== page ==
That is not to say that economic issues have lost all significance. Instead, we are seeing that Brazilians value other factors which they feel are important in their lives. In Brazil, the issue of corruption ranks highly. The Workers’ Party found themselves embroiled in a corruption scandal dubbed ‘Operation Car Wash’. Since March 2014, an investigation has been launched into allegations that executives at the state oil company Petrobas had been bribed into awarding construction companies contracts at inflated prices. Alongside the Brazilian construction mammoth Odebrecht, who has also been accused of bribing officials, these funds were allegedly used to pay off politicians and help fund political campaigns. The culture of corruption has reached the highest levels of the Brazilian government, shown through the impeachment of Dilma Rousseff and the infamous sentencing of Lula Da Silva this April to 12 years in prison. In Bolsonaro, the people of Brazil believe they have a president who will not stand idle to impunity and can restore faith in representative democracy.
In the eyes of his critics, the typical Bolsonaro voter is sexist, racist and aligned with radical far-right politics. How then do we explain his rapport with women? History may have the answer. Five decades ago, women were at the forefront of the opposition to President Joao Goulart, which resulted in a military coup and twenty years of right-wing dictatorship. In the era of transnational feminism, conservative women, particularly in Brazil, have seen their beliefs marginalised. The statistics show that 82% of Brazilian women are against the legalisation of abortion and 40% are against same-sex marriage. Women hold many of the same beliefs as men, and this has been downplayed by focusing solely on Bolsonaro’s inflammatory rhetoric.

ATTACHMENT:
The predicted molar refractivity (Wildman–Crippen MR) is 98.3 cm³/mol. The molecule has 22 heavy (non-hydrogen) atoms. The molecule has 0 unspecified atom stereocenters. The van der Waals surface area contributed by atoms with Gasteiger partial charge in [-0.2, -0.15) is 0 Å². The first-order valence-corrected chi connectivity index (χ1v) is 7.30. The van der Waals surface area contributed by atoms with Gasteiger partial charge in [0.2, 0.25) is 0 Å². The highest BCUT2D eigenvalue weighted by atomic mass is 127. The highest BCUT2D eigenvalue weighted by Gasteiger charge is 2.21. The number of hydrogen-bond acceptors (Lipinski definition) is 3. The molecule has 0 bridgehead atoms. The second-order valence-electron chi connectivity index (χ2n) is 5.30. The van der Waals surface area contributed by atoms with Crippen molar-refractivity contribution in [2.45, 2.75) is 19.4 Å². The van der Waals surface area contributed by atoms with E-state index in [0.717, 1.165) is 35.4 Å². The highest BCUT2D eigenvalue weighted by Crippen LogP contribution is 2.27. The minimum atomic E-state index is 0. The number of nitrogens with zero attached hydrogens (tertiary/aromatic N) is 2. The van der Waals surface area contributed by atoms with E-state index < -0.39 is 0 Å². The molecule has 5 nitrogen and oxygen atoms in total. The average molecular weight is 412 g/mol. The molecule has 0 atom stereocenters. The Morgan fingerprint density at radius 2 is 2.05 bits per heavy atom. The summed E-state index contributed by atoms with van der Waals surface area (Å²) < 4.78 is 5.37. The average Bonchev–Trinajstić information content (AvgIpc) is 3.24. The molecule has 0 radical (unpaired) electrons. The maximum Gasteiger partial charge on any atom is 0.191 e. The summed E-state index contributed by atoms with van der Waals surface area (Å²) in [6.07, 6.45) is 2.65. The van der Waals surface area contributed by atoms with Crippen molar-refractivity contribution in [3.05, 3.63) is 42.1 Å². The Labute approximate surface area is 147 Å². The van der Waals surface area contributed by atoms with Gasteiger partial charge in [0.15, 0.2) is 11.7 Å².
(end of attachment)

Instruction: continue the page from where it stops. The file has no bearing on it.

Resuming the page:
Women see Bolsonaro as the answer to a perennial issue facing Brazilian society: criminal violence. Violence in Brazil disproportionately affects women. In 2017, more than 60,000 women were raped and 1,133 were killed because of their gender and 606 cases of domestic violence were registered every day. Bolsonaro aims to address this by increasing the powers of the police to enforce the law and, in the same vein, relaxing the laws restricting the ownership and carrying of guns. Is this a step towards authoritarianism and chaos? Or, as the women who voted for Bolsonaro see it, a necessary step to protect citizens? Despite some opposition, namely in the form of the #EleNao (#NotHim) movement, women who feel vulnerable have a strong affinity for Bolsonaro. Instead of being defined by their group identity, many women in Brazil have defied the norm and are prioritising the politics of survival over the politics of identity.
In conclusion, identity politics and liberal-democratic values have been pushed aside in Brazil. This has been a long time coming. A combination of economic decline, the re-emergence of conservative social and cultural attitudes and the backlash against the political establishment (i.e. liberal representative democracy) created the conditions for Bolsonaro’s victory. The outrage fuelled by his appointed should not take away from the clear and undeniable support Bolsonaro has received. People who feel unfairly targeted by the current socio-economic situation or feel as if their beliefs have no place in society have rallied around Bolsonaro, irrespective of whether his beliefs threaten liberal values. The future for Brazil under Bolsonaro is uncertain, yet one thing is for sure: he has the task of leading a deeply fractured and polarised nation.
Written by Abdi Buwe. Edited by Tanya Kekic.